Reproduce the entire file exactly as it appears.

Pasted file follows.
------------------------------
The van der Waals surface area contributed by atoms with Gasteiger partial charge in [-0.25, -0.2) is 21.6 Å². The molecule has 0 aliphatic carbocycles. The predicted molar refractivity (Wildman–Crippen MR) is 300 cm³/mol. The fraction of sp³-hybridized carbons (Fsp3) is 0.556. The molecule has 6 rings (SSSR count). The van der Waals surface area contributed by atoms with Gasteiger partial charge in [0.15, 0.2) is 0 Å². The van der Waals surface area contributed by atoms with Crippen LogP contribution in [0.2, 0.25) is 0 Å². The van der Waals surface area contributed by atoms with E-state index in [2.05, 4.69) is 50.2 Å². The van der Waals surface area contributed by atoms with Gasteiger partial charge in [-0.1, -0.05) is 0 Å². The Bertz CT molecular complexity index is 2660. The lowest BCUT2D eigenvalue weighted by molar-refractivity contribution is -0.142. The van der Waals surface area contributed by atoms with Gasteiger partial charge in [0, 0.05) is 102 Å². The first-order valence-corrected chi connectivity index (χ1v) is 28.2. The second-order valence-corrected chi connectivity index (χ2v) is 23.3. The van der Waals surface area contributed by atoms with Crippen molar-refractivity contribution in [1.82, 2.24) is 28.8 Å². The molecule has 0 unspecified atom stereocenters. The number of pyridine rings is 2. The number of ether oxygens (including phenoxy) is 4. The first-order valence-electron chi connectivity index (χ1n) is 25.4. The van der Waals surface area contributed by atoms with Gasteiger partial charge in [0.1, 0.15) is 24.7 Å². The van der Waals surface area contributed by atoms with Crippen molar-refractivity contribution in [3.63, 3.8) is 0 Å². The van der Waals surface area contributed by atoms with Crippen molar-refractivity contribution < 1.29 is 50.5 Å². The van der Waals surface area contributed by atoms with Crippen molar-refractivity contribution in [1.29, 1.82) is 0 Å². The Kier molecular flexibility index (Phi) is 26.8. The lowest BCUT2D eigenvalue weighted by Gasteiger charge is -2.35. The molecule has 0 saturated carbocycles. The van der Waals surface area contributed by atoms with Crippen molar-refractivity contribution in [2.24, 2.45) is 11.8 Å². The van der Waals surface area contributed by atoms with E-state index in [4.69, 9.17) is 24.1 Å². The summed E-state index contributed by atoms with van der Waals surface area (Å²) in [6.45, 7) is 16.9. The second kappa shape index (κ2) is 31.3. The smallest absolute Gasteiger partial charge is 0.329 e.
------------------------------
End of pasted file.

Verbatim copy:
The van der Waals surface area contributed by atoms with Gasteiger partial charge in [-0.25, -0.2) is 21.6 Å². The molecule has 0 aliphatic carbocycles. The predicted molar refractivity (Wildman–Crippen MR) is 300 cm³/mol. The fraction of sp³-hybridized carbons (Fsp3) is 0.556. The molecule has 6 rings (SSSR count). The van der Waals surface area contributed by atoms with Gasteiger partial charge in [0.15, 0.2) is 0 Å². The van der Waals surface area contributed by atoms with Crippen LogP contribution in [0.2, 0.25) is 0 Å². The van der Waals surface area contributed by atoms with E-state index in [2.05, 4.69) is 50.2 Å². The van der Waals surface area contributed by atoms with Gasteiger partial charge in [-0.1, -0.05) is 0 Å². The Bertz CT molecular complexity index is 2660. The lowest BCUT2D eigenvalue weighted by molar-refractivity contribution is -0.142. The van der Waals surface area contributed by atoms with Gasteiger partial charge in [0, 0.05) is 102 Å². The first-order valence-corrected chi connectivity index (χ1v) is 28.2. The second-order valence-corrected chi connectivity index (χ2v) is 23.3. The van der Waals surface area contributed by atoms with Crippen molar-refractivity contribution in [1.82, 2.24) is 28.8 Å². The molecule has 0 unspecified atom stereocenters. The number of pyridine rings is 2. The number of ether oxygens (including phenoxy) is 4. The first-order valence-electron chi connectivity index (χ1n) is 25.4. The van der Waals surface area contributed by atoms with Gasteiger partial charge in [0.1, 0.15) is 24.7 Å². The van der Waals surface area contributed by atoms with Crippen molar-refractivity contribution in [3.63, 3.8) is 0 Å². The van der Waals surface area contributed by atoms with Crippen molar-refractivity contribution < 1.29 is 50.5 Å². The van der Waals surface area contributed by atoms with Crippen molar-refractivity contribution in [1.29, 1.82) is 0 Å². The Kier molecular flexibility index (Phi) is 26.8. The lowest BCUT2D eigenvalue weighted by Gasteiger charge is -2.35. The molecule has 0 saturated carbocycles. The van der Waals surface area contributed by atoms with Crippen molar-refractivity contribution in [2.24, 2.45) is 11.8 Å². The van der Waals surface area contributed by atoms with E-state index in [4.69, 9.17) is 24.1 Å². The summed E-state index contributed by atoms with van der Waals surface area (Å²) in [6.45, 7) is 16.9. The second kappa shape index (κ2) is 31.3. The smallest absolute Gasteiger partial charge is 0.329 e.